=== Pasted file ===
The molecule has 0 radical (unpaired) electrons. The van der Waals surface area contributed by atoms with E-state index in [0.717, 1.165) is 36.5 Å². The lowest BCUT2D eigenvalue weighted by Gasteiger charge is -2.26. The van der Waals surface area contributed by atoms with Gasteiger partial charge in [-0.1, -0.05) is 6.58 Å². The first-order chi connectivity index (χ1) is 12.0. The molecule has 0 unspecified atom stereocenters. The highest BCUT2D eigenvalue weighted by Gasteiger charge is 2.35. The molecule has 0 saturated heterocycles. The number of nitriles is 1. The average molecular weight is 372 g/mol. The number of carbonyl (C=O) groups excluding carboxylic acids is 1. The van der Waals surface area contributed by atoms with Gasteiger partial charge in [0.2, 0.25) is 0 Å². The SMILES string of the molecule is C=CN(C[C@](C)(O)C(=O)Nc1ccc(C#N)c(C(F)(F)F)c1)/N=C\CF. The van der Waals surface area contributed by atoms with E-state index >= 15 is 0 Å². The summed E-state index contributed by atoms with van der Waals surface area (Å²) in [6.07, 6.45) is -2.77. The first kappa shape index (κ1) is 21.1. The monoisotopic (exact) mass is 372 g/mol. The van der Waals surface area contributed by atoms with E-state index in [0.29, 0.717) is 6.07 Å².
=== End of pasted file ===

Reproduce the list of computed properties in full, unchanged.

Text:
The molecule has 0 radical (unpaired) electrons. The van der Waals surface area contributed by atoms with E-state index in [0.717, 1.165) is 36.5 Å². The lowest BCUT2D eigenvalue weighted by Gasteiger charge is -2.26. The van der Waals surface area contributed by atoms with Gasteiger partial charge in [-0.1, -0.05) is 6.58 Å². The first-order chi connectivity index (χ1) is 12.0. The molecule has 0 unspecified atom stereocenters. The highest BCUT2D eigenvalue weighted by Gasteiger charge is 2.35. The molecule has 0 saturated heterocycles. The number of nitriles is 1. The average molecular weight is 372 g/mol. The number of carbonyl (C=O) groups excluding carboxylic acids is 1. The van der Waals surface area contributed by atoms with Gasteiger partial charge in [0.2, 0.25) is 0 Å². The SMILES string of the molecule is C=CN(C[C@](C)(O)C(=O)Nc1ccc(C#N)c(C(F)(F)F)c1)/N=C\CF. The van der Waals surface area contributed by atoms with E-state index >= 15 is 0 Å². The summed E-state index contributed by atoms with van der Waals surface area (Å²) in [6.07, 6.45) is -2.77. The first kappa shape index (κ1) is 21.1. The monoisotopic (exact) mass is 372 g/mol. The van der Waals surface area contributed by atoms with E-state index in [0.29, 0.717) is 6.07 Å².